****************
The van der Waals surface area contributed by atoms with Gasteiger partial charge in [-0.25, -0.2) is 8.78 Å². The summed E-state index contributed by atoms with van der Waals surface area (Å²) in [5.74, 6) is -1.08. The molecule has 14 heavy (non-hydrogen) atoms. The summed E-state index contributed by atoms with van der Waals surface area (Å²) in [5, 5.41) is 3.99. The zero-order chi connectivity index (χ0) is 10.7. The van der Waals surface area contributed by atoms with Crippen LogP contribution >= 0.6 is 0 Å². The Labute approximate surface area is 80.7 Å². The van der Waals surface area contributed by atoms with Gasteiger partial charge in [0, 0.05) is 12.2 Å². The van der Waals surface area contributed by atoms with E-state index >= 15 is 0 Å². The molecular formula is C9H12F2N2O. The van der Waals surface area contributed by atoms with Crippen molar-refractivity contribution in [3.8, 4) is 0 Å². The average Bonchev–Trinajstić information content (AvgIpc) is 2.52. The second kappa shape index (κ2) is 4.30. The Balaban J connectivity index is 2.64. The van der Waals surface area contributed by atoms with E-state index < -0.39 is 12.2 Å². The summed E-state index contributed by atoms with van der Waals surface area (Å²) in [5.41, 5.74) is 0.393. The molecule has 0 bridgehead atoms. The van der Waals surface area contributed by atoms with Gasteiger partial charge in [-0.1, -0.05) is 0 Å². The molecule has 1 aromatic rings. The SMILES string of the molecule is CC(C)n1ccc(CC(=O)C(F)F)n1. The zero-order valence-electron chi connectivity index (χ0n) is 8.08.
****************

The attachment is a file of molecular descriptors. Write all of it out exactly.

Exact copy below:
The van der Waals surface area contributed by atoms with Gasteiger partial charge in [-0.25, -0.2) is 8.78 Å². The summed E-state index contributed by atoms with van der Waals surface area (Å²) in [5.74, 6) is -1.08. The molecule has 14 heavy (non-hydrogen) atoms. The summed E-state index contributed by atoms with van der Waals surface area (Å²) in [5, 5.41) is 3.99. The zero-order chi connectivity index (χ0) is 10.7. The van der Waals surface area contributed by atoms with Crippen LogP contribution >= 0.6 is 0 Å². The Labute approximate surface area is 80.7 Å². The van der Waals surface area contributed by atoms with Gasteiger partial charge in [0, 0.05) is 12.2 Å². The van der Waals surface area contributed by atoms with E-state index >= 15 is 0 Å². The molecular formula is C9H12F2N2O. The van der Waals surface area contributed by atoms with Crippen molar-refractivity contribution in [3.8, 4) is 0 Å². The average Bonchev–Trinajstić information content (AvgIpc) is 2.52. The second kappa shape index (κ2) is 4.30. The Balaban J connectivity index is 2.64. The van der Waals surface area contributed by atoms with E-state index < -0.39 is 12.2 Å². The summed E-state index contributed by atoms with van der Waals surface area (Å²) in [5.41, 5.74) is 0.393. The molecule has 0 bridgehead atoms. The van der Waals surface area contributed by atoms with Gasteiger partial charge in [-0.1, -0.05) is 0 Å². The molecule has 1 aromatic rings. The SMILES string of the molecule is CC(C)n1ccc(CC(=O)C(F)F)n1. The zero-order valence-electron chi connectivity index (χ0n) is 8.08.